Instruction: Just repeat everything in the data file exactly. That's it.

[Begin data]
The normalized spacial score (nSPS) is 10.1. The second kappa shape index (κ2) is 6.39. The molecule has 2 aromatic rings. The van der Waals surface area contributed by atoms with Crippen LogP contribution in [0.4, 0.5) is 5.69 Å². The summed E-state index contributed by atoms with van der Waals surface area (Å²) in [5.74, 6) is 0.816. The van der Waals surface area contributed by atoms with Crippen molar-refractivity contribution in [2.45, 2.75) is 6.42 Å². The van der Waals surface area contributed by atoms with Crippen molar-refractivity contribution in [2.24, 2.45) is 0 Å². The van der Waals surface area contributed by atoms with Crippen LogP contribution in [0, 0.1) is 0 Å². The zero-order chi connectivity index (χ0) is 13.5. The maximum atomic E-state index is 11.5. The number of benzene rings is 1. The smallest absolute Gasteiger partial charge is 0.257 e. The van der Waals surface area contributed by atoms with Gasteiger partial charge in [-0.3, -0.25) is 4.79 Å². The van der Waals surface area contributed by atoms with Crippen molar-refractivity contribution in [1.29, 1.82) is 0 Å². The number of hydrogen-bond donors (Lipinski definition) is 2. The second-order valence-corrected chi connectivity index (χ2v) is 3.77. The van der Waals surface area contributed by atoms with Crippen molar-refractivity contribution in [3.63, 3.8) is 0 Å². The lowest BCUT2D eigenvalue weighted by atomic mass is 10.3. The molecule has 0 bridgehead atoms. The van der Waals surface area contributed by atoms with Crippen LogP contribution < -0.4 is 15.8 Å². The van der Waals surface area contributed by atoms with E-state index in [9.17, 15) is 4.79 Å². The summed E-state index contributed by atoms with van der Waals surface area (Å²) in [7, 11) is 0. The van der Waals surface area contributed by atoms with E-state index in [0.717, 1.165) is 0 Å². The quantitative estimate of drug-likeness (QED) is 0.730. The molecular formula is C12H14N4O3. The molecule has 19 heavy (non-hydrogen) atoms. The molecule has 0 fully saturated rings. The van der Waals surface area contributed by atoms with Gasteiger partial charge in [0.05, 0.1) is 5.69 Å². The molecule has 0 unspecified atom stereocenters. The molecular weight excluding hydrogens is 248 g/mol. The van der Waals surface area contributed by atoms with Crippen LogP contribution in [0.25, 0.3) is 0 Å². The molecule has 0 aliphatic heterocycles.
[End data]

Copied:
The normalized spacial score (nSPS) is 10.1. The second kappa shape index (κ2) is 6.39. The molecule has 2 aromatic rings. The van der Waals surface area contributed by atoms with Crippen LogP contribution in [0.4, 0.5) is 5.69 Å². The summed E-state index contributed by atoms with van der Waals surface area (Å²) in [5.74, 6) is 0.816. The van der Waals surface area contributed by atoms with Crippen molar-refractivity contribution in [2.45, 2.75) is 6.42 Å². The van der Waals surface area contributed by atoms with Crippen molar-refractivity contribution in [2.24, 2.45) is 0 Å². The van der Waals surface area contributed by atoms with Crippen LogP contribution in [0, 0.1) is 0 Å². The zero-order chi connectivity index (χ0) is 13.5. The maximum atomic E-state index is 11.5. The number of benzene rings is 1. The smallest absolute Gasteiger partial charge is 0.257 e. The van der Waals surface area contributed by atoms with Gasteiger partial charge in [-0.3, -0.25) is 4.79 Å². The van der Waals surface area contributed by atoms with Crippen molar-refractivity contribution in [1.29, 1.82) is 0 Å². The number of hydrogen-bond donors (Lipinski definition) is 2. The second-order valence-corrected chi connectivity index (χ2v) is 3.77. The van der Waals surface area contributed by atoms with Crippen molar-refractivity contribution in [3.63, 3.8) is 0 Å². The lowest BCUT2D eigenvalue weighted by atomic mass is 10.3. The molecule has 0 bridgehead atoms. The van der Waals surface area contributed by atoms with Crippen LogP contribution < -0.4 is 15.8 Å². The van der Waals surface area contributed by atoms with E-state index in [9.17, 15) is 4.79 Å². The summed E-state index contributed by atoms with van der Waals surface area (Å²) in [7, 11) is 0. The van der Waals surface area contributed by atoms with E-state index in [0.717, 1.165) is 0 Å². The quantitative estimate of drug-likeness (QED) is 0.730. The molecular formula is C12H14N4O3. The molecule has 19 heavy (non-hydrogen) atoms. The molecule has 0 fully saturated rings. The van der Waals surface area contributed by atoms with Gasteiger partial charge in [0.05, 0.1) is 5.69 Å². The molecule has 0 unspecified atom stereocenters. The molecular weight excluding hydrogens is 248 g/mol. The van der Waals surface area contributed by atoms with Crippen LogP contribution in [0.25, 0.3) is 0 Å². The molecule has 0 aliphatic heterocycles.